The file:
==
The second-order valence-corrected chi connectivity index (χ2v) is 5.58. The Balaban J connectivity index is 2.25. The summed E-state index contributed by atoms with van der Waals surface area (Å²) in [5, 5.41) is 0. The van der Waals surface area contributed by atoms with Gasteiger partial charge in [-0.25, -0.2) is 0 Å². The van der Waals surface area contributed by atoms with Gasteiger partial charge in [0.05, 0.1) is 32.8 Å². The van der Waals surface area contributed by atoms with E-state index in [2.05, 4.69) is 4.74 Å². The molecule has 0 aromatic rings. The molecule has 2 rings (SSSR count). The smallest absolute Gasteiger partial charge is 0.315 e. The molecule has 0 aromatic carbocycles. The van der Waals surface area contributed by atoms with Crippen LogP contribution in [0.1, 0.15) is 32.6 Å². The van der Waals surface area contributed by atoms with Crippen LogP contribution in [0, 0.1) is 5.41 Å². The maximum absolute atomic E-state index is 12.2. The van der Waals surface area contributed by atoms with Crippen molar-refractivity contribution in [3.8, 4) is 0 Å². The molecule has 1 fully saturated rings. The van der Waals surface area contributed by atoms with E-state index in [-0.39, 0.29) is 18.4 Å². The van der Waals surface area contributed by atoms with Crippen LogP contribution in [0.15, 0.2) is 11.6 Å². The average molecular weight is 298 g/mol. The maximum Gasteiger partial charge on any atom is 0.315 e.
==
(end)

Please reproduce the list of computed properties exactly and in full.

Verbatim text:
The second-order valence-corrected chi connectivity index (χ2v) is 5.58. The Balaban J connectivity index is 2.25. The summed E-state index contributed by atoms with van der Waals surface area (Å²) in [5, 5.41) is 0. The van der Waals surface area contributed by atoms with Gasteiger partial charge in [-0.25, -0.2) is 0 Å². The van der Waals surface area contributed by atoms with Gasteiger partial charge in [0.05, 0.1) is 32.8 Å². The van der Waals surface area contributed by atoms with E-state index in [2.05, 4.69) is 4.74 Å². The molecule has 0 aromatic rings. The molecule has 2 rings (SSSR count). The smallest absolute Gasteiger partial charge is 0.315 e. The molecule has 0 aromatic carbocycles. The van der Waals surface area contributed by atoms with Crippen LogP contribution in [0.1, 0.15) is 32.6 Å². The van der Waals surface area contributed by atoms with Crippen LogP contribution in [0, 0.1) is 5.41 Å². The maximum absolute atomic E-state index is 12.2. The van der Waals surface area contributed by atoms with Crippen molar-refractivity contribution in [3.8, 4) is 0 Å². The molecule has 1 fully saturated rings. The van der Waals surface area contributed by atoms with E-state index in [-0.39, 0.29) is 18.4 Å². The van der Waals surface area contributed by atoms with Crippen LogP contribution in [0.15, 0.2) is 11.6 Å². The average molecular weight is 298 g/mol. The maximum Gasteiger partial charge on any atom is 0.315 e.